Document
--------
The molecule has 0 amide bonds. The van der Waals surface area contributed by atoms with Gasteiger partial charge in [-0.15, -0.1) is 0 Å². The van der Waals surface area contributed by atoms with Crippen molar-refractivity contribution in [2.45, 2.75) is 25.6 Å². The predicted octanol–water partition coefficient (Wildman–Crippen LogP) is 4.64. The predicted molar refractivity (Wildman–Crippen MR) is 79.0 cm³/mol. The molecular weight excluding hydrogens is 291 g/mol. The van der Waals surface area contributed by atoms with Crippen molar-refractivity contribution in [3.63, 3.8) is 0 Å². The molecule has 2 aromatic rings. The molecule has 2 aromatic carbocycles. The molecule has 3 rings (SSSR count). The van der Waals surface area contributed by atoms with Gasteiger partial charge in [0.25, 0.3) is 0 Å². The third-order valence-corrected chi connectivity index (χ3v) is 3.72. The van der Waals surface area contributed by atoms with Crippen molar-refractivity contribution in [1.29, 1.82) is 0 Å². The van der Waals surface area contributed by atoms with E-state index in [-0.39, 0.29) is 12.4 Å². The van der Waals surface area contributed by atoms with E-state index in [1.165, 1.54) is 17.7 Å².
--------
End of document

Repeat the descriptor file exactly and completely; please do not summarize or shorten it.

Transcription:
The molecule has 0 amide bonds. The van der Waals surface area contributed by atoms with Gasteiger partial charge in [-0.15, -0.1) is 0 Å². The van der Waals surface area contributed by atoms with Crippen molar-refractivity contribution in [2.45, 2.75) is 25.6 Å². The predicted octanol–water partition coefficient (Wildman–Crippen LogP) is 4.64. The predicted molar refractivity (Wildman–Crippen MR) is 79.0 cm³/mol. The molecular weight excluding hydrogens is 291 g/mol. The van der Waals surface area contributed by atoms with Crippen molar-refractivity contribution in [3.63, 3.8) is 0 Å². The molecule has 2 aromatic rings. The molecule has 2 aromatic carbocycles. The molecule has 3 rings (SSSR count). The van der Waals surface area contributed by atoms with Gasteiger partial charge in [0.25, 0.3) is 0 Å². The third-order valence-corrected chi connectivity index (χ3v) is 3.72. The van der Waals surface area contributed by atoms with Crippen molar-refractivity contribution in [1.29, 1.82) is 0 Å². The van der Waals surface area contributed by atoms with E-state index in [-0.39, 0.29) is 12.4 Å². The van der Waals surface area contributed by atoms with E-state index in [1.165, 1.54) is 17.7 Å².